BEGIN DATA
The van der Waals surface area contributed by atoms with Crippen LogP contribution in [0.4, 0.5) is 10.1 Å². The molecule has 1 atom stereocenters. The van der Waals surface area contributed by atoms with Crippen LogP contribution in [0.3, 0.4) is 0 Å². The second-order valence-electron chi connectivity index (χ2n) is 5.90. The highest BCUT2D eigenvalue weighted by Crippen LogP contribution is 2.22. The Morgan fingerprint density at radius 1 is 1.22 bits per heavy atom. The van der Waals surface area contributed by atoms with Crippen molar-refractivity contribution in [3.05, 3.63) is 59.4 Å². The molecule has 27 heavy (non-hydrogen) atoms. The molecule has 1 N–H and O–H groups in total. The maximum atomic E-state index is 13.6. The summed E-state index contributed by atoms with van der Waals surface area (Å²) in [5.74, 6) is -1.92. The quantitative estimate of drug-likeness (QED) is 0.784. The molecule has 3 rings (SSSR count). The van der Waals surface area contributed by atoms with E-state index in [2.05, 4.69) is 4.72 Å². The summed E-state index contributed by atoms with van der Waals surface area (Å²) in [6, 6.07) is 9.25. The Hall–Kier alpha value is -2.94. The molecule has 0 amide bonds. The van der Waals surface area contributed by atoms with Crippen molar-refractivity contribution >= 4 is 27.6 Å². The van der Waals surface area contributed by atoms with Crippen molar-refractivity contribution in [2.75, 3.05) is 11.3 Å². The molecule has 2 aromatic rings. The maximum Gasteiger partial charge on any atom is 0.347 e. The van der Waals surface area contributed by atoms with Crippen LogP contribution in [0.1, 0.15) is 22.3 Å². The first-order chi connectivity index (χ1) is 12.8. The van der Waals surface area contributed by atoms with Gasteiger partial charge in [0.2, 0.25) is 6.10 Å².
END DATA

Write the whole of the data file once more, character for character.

The van der Waals surface area contributed by atoms with Crippen LogP contribution in [0.4, 0.5) is 10.1 Å². The molecule has 1 atom stereocenters. The van der Waals surface area contributed by atoms with Crippen LogP contribution in [0.3, 0.4) is 0 Å². The second-order valence-electron chi connectivity index (χ2n) is 5.90. The highest BCUT2D eigenvalue weighted by Crippen LogP contribution is 2.22. The Morgan fingerprint density at radius 1 is 1.22 bits per heavy atom. The van der Waals surface area contributed by atoms with Crippen molar-refractivity contribution in [3.05, 3.63) is 59.4 Å². The molecule has 27 heavy (non-hydrogen) atoms. The molecule has 1 N–H and O–H groups in total. The maximum atomic E-state index is 13.6. The summed E-state index contributed by atoms with van der Waals surface area (Å²) in [5.74, 6) is -1.92. The quantitative estimate of drug-likeness (QED) is 0.784. The molecule has 3 rings (SSSR count). The van der Waals surface area contributed by atoms with E-state index in [2.05, 4.69) is 4.72 Å². The summed E-state index contributed by atoms with van der Waals surface area (Å²) in [6, 6.07) is 9.25. The Hall–Kier alpha value is -2.94. The molecule has 0 amide bonds. The van der Waals surface area contributed by atoms with Crippen molar-refractivity contribution >= 4 is 27.6 Å². The van der Waals surface area contributed by atoms with Crippen molar-refractivity contribution in [2.75, 3.05) is 11.3 Å². The molecule has 2 aromatic rings. The maximum Gasteiger partial charge on any atom is 0.347 e. The van der Waals surface area contributed by atoms with Crippen LogP contribution in [0.1, 0.15) is 22.3 Å². The first-order chi connectivity index (χ1) is 12.8. The van der Waals surface area contributed by atoms with Gasteiger partial charge in [0.2, 0.25) is 6.10 Å².